What else should a horse be provided with in a pasture?
A gate is required for the pasture, and should be at least 10 feet wide and as high as the fencing. It should not be situated in a corner of the field because horses being turned out there may be cornered and kicked by bullies. Don’t build a gate in hollows or wet ground because horses will congregate around it in the winter waiting to be fed and may make a mess. A few stone chippings in a gateway may deter such problems. If pumped water is available, an automatic galvanized water trough is useful. If not, water will have to be brought in (A horse drinks an average of about eight gallons a day). Wooden feed bowls can be fastened to the fence, but moveable bowls for feeding on the ground are better and lessen “poaching” of the ground if moved daily.
Should pasture have a shelter?
Horses and ponies that are in pasture all through the winter need a form of protection from the weather. A shelter should be at least as large as a box stall for a horse, and preferably a little larger; it should be open on the side facing away from the dominant wind. The doors should not be too small, or bullying horses may prevent others from entering or may corner them inside. For this reason, two doors–situated one at each end of a side–are preferable. A hard floor is essential because a horse cannot rest when standing in cold mud. Bedding will also encourage the horse to lie down.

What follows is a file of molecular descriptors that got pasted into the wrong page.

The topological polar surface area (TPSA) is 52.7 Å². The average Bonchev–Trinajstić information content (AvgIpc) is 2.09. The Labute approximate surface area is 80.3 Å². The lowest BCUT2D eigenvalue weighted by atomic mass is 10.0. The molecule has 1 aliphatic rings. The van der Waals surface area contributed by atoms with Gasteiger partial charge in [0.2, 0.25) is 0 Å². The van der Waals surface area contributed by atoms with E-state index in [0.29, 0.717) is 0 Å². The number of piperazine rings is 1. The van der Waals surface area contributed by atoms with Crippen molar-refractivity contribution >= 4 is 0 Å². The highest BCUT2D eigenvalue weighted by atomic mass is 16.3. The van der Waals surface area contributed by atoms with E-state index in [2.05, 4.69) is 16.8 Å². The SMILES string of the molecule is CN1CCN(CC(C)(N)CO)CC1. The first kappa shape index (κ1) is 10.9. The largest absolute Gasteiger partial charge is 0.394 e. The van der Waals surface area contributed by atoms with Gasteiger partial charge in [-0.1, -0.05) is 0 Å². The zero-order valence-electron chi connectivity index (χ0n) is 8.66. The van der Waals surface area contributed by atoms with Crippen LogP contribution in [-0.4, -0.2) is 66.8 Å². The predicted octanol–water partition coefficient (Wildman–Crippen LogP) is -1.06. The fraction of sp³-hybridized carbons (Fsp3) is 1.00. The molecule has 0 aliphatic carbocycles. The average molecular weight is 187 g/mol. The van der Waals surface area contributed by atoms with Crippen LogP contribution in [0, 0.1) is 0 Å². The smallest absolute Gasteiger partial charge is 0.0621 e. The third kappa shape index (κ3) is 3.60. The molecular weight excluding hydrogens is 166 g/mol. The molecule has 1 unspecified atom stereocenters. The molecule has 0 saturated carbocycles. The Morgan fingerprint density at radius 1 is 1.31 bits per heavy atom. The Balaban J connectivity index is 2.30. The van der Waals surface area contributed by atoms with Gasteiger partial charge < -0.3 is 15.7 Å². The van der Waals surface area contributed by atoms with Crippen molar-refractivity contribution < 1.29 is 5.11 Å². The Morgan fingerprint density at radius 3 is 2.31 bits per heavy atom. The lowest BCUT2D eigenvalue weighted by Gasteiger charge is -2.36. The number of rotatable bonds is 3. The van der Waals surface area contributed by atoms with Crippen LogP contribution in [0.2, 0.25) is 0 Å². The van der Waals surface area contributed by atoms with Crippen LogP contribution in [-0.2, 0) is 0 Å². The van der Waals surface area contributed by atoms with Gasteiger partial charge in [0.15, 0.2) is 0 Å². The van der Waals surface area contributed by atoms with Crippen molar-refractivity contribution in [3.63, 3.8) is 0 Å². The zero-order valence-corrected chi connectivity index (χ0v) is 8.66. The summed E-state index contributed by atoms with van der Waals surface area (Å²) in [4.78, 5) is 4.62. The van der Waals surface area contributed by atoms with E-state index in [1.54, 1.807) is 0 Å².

How can a pasture be improved?
Pastures can be improved by resting them, by grazing with farm animals, by removing droppings, by cutting or spraying weeds, and by dressing with fertilizer. The amount of necessary improvement depends on the stocking rate and whether or not horses are permanently on the pasture. Harrowing with a chain harrow is very beneficial for fields because it breaks up and disperses piles of droppings and also pulls out any dead grass. Specific agricultural sprays should be used for individual weeds such as docks and thistles; general-purpose weed-killers should not be used. Sprays should be applied directly, using a knapsack spray, and the manufacturer’s instructions in relation to keeping animals away from grazing following treatment should be strictly followed. Weeding produces better grazing in the fall. Nitrogen fertilizers are unnecessary and produce grass that is too lush for horses. Lime, slag, or potash may be needed to improve the soil. Many breeding farms apply lime to their paddocks to increase the alkalinity of the soil and to stimulate the growth of plants that provide calcium for bone growth.